As for transportation, besides Uber; I like to use the city’s special accessible :taxi:Yellow Cabs. They have a special app called “Accessible Dispatch NYC” and it’s available on the Apple and Android store; and very easy to use. It also has different size accessible vehicles to select from, pending what type of accommodation and amount of additional passengers traveling with you. Between you and me, I think I pay less there than I did for a regular taxi 10 years ago. They will also call your phone back right after ordering your vehicle, just to confirm exactly where you are so that the taxi goes to the exact spot. They seem to mostly be rear loaders; so try to order one near a curb-ramp to make it easier on you when they arrive.

I have one suggestion when it comes to the subway… DON”T DO IT! :flushed: Don’t get me wrong, I used to love the subway when I could walk; but it is not a good system if you are using a wheelchair or scooter. First you have to make sure that where you are starting from and where you are going has elevators :elevator:, or you can get stuck in the station you want to go to. Second, transferring from train to train can be a bit tricky and make you dizzy in some stations. Or the elevators between platforms aren’t working. It’s just too risky and not worth messing up your trip with that headache.

If I had to endorse one activity to make sure you do when in New York City, it’s see a show! What’s New York without performances? :performing_arts:Thankfully, most things in the Broadway section are accessible, but each theater has its own way of handling access to their special seating. Special inside tip**: Contact the box office of the shows you really want to see; even if it says the showtime is sold out that you want to attend. I have found that they sometimes still have their accessible tickets available through the box office only and others don’t think to ask when they noticed its sold out. You can get into some great shows that way. Here is a link that gives you more info on what you need to know about theater accessibility. And if you get a chance and your hungry, tryout Juniors Cheesecake for a meal. SOOOOOO GOOD. (Then sneak a slice of cheesecake into the theater……shhhhh). :cake:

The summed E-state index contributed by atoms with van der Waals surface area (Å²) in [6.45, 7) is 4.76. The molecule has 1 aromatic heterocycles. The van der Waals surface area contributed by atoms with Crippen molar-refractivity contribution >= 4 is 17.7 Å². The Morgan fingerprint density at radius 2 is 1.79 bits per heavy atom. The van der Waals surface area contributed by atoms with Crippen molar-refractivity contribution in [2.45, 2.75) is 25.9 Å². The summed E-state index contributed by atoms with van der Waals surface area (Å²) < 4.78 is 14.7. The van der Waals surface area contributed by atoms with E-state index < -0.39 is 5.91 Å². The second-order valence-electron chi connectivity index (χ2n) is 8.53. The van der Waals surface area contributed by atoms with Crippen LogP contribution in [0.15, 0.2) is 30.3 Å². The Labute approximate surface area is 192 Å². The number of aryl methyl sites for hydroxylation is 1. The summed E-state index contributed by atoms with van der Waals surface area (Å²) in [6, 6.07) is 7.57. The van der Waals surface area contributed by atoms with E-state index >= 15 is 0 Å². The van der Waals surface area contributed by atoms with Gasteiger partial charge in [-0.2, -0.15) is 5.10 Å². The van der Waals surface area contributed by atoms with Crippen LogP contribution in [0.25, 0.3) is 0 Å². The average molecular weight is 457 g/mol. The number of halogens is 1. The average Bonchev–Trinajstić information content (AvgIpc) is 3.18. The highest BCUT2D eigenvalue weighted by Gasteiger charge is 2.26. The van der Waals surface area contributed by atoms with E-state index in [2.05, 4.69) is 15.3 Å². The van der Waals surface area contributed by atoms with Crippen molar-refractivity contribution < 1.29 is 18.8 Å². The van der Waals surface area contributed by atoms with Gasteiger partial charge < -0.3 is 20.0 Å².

I don’t want to pretend to be an expert about anything in NYC, especially with so many of our AccessibleGo members who actually are and know that city inside and out. Now if you want to see a Drag Show or hit a Ball, then I’m your person. :dancing_women:

Can’t wait to hear how your trip went. Please come back and share with everyone how it went and what you did. We would love to hear what you found and hopefully it will help the next person wanting to head to the Big Apple? (And eat… every chance you can get there!)

Have a great trip. :flight_departure:

Keep on traveling everyone; It’s our world too! :wheelchair: :earth_americas:

-Russell :kissing_heart:

Hi Emily.

Here’s a link to wheelchair accessible places in NYC.

https://wheelchairtraveling.com/top-15-accessible-attractions-new-york-ny-wheelchair-travel/

Awesome, thanks for sharing!

Also, fyi, I recently spent a week in NYC. I can walk short distances but not stand still for more than five minutes. What I’ve done in NYC and San Francisco is 1) use the airport wheelchair service 2) choose lodging near my museums, galleries, theater and other points of interest 3) have a rental scooter delivered to my hotel 4) and off I go. I found scooter rental to be pretty reasonable, and hotels were most accommodating. NYC was great - accessible taxis everywhere. The opposite was true in SF - hard to find any kind of taxi, so I rode the accessible city bus, and went on a couple of “walking” tours. Future travel to Savannah: the hotel even recommended a scooter service! Off to eastern Canada by train (Montreal, Quebec and Halifax).and will rent scooters in Quebec and Halifax.Hope this helps!